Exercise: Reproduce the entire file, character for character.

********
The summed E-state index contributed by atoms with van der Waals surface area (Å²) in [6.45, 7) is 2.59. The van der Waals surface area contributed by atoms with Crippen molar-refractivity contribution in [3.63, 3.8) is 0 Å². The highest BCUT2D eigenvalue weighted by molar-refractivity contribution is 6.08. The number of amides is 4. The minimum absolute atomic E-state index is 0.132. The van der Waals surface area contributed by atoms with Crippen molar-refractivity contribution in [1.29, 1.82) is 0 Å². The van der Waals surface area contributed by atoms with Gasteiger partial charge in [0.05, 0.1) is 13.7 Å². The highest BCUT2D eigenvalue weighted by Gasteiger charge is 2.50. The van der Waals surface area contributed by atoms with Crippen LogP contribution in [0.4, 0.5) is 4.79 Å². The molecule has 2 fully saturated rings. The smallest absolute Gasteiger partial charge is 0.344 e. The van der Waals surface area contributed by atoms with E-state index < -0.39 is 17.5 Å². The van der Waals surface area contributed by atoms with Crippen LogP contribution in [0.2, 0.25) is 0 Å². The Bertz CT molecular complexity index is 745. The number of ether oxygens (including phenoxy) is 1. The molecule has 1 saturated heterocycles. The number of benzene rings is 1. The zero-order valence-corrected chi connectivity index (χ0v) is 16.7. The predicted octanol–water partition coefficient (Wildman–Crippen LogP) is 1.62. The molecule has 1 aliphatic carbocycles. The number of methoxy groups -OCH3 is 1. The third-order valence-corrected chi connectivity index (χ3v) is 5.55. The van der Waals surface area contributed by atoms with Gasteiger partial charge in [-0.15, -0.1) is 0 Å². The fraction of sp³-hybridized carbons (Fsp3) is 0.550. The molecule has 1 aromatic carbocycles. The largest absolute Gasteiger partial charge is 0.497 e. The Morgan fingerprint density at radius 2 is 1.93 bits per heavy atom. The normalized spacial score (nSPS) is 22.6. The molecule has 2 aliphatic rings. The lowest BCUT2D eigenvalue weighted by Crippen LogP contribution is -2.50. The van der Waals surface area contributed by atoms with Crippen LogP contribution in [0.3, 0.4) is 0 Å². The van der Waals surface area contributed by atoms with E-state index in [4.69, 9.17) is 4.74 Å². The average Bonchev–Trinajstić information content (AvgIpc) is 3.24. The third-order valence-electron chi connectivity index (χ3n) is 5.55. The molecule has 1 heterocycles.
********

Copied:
The summed E-state index contributed by atoms with van der Waals surface area (Å²) in [6.45, 7) is 2.59. The van der Waals surface area contributed by atoms with Crippen molar-refractivity contribution in [3.63, 3.8) is 0 Å². The highest BCUT2D eigenvalue weighted by molar-refractivity contribution is 6.08. The number of amides is 4. The minimum absolute atomic E-state index is 0.132. The van der Waals surface area contributed by atoms with Crippen molar-refractivity contribution in [1.29, 1.82) is 0 Å². The van der Waals surface area contributed by atoms with Gasteiger partial charge in [0.05, 0.1) is 13.7 Å². The highest BCUT2D eigenvalue weighted by Gasteiger charge is 2.50. The van der Waals surface area contributed by atoms with Crippen LogP contribution in [0.4, 0.5) is 4.79 Å². The molecule has 2 fully saturated rings. The smallest absolute Gasteiger partial charge is 0.344 e. The van der Waals surface area contributed by atoms with E-state index < -0.39 is 17.5 Å². The van der Waals surface area contributed by atoms with Crippen LogP contribution in [0.2, 0.25) is 0 Å². The Bertz CT molecular complexity index is 745. The number of ether oxygens (including phenoxy) is 1. The molecule has 1 saturated heterocycles. The number of benzene rings is 1. The zero-order valence-corrected chi connectivity index (χ0v) is 16.7. The predicted octanol–water partition coefficient (Wildman–Crippen LogP) is 1.62. The molecule has 1 aliphatic carbocycles. The number of methoxy groups -OCH3 is 1. The third-order valence-corrected chi connectivity index (χ3v) is 5.55. The van der Waals surface area contributed by atoms with Gasteiger partial charge in [-0.15, -0.1) is 0 Å². The fraction of sp³-hybridized carbons (Fsp3) is 0.550. The molecule has 1 aromatic carbocycles. The largest absolute Gasteiger partial charge is 0.497 e. The Morgan fingerprint density at radius 2 is 1.93 bits per heavy atom. The normalized spacial score (nSPS) is 22.6. The molecule has 2 aliphatic rings. The lowest BCUT2D eigenvalue weighted by Crippen LogP contribution is -2.50. The van der Waals surface area contributed by atoms with Crippen LogP contribution in [0.3, 0.4) is 0 Å². The van der Waals surface area contributed by atoms with E-state index in [4.69, 9.17) is 4.74 Å². The average Bonchev–Trinajstić information content (AvgIpc) is 3.24. The third-order valence-electron chi connectivity index (χ3n) is 5.55. The molecule has 1 heterocycles.